Countertop surface for hospitals is designed to kill germs
- April 27, 2012
A Portsmouth-based company is unveiling a product that could change the way hospitals and other health-care facilities deal with infections.
EOS Surfaces LLC is marketing a solid countertop surface that is infused with copper oxide, long known for its antimicrobial powers. It kills germs that come in contact with it, which could make a big difference in controlling the spread of hospital-acquired infections, says Ken Trinder, the company’s president and largest shareholder. “We are creating a brand-new market here with a new technology,” he says. “So what we are selling doesn’t exist anywhere.”
The surface has been tested in several settings, including at a hospital group with locations in Virginia that Trinder declined to name. In late March, Trinder says, the company got word from the Environmental Protection Agency that its product passed “stringent” testing that is required before the company can make certain claims about the efficacy of its product. Thousands of samples were tested over three weeks and EOS surfaces showed a 99.9 percent effectiveness in killing organisms. “No other material, with the exception of raw copper, has been able to pass this level of testing,” he says.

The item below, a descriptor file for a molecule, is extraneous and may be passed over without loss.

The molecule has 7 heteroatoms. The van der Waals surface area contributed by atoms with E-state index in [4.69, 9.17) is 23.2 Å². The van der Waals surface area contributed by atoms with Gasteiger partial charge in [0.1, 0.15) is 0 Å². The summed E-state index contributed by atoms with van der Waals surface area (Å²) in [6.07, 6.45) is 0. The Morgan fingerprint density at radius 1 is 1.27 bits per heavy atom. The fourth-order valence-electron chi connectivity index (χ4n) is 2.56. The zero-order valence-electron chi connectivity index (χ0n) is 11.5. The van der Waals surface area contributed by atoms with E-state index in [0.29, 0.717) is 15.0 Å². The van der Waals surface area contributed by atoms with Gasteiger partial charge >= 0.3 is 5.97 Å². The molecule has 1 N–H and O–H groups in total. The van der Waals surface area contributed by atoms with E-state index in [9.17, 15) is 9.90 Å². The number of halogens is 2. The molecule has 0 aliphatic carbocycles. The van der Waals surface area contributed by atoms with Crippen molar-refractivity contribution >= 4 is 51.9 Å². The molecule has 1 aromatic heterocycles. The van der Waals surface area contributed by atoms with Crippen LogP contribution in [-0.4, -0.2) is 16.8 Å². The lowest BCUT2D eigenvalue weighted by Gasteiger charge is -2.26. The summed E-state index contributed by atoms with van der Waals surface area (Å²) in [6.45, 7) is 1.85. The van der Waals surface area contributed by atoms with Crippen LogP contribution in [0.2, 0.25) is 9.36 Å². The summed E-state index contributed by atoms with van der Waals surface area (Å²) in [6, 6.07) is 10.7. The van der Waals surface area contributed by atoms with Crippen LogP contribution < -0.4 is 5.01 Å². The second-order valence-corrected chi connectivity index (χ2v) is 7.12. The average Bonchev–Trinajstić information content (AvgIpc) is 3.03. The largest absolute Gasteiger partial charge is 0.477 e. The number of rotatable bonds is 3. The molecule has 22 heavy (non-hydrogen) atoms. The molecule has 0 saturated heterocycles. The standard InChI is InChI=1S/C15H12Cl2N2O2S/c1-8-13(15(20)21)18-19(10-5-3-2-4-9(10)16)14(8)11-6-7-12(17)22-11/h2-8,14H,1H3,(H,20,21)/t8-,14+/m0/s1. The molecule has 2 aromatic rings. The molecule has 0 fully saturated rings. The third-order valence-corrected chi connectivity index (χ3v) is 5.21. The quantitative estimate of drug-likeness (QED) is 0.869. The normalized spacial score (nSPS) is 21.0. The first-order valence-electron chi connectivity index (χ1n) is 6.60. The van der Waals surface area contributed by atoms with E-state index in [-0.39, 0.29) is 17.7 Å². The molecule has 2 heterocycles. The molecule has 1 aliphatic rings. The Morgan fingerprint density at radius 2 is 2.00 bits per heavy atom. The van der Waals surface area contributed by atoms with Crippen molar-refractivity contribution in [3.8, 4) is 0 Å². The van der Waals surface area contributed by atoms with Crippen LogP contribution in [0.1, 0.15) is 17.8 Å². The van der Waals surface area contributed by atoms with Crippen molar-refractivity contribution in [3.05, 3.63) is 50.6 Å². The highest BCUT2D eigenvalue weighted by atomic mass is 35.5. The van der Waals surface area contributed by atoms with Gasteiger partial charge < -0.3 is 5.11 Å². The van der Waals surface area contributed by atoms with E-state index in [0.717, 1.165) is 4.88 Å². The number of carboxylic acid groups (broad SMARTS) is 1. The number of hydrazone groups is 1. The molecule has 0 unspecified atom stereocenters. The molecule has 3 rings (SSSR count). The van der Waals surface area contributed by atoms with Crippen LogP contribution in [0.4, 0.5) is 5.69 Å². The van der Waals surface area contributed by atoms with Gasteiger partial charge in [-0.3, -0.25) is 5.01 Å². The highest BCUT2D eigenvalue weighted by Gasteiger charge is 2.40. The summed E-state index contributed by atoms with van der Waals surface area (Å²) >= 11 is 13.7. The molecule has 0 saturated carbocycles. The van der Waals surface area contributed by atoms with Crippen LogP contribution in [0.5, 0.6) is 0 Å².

The technology that EOS depends on is being marketed by another Virginia company, Richmond-based Cupron, a privately held company founded in 2000. The discovery behind the company’s products comes from an Israeli scientist, Jeffrey Gabbay, who discovered a way to incorporate copper oxides into polymers. Trinder says he and Paul Rocheleau, chairman of the board for Cupron, started talking two years ago about using the Cupron product in countertops.
Cupron is already selling its technology in other products, such as anti-odor footwear and soft material such as hand towels and pillowcases. Rocheleau is confident that Cupron’s antimicrobial materials will work in hospital linens, clothing and surfaces common in any health-care setting. “We think we can create products that can have a fundamental benefit to society,” he says.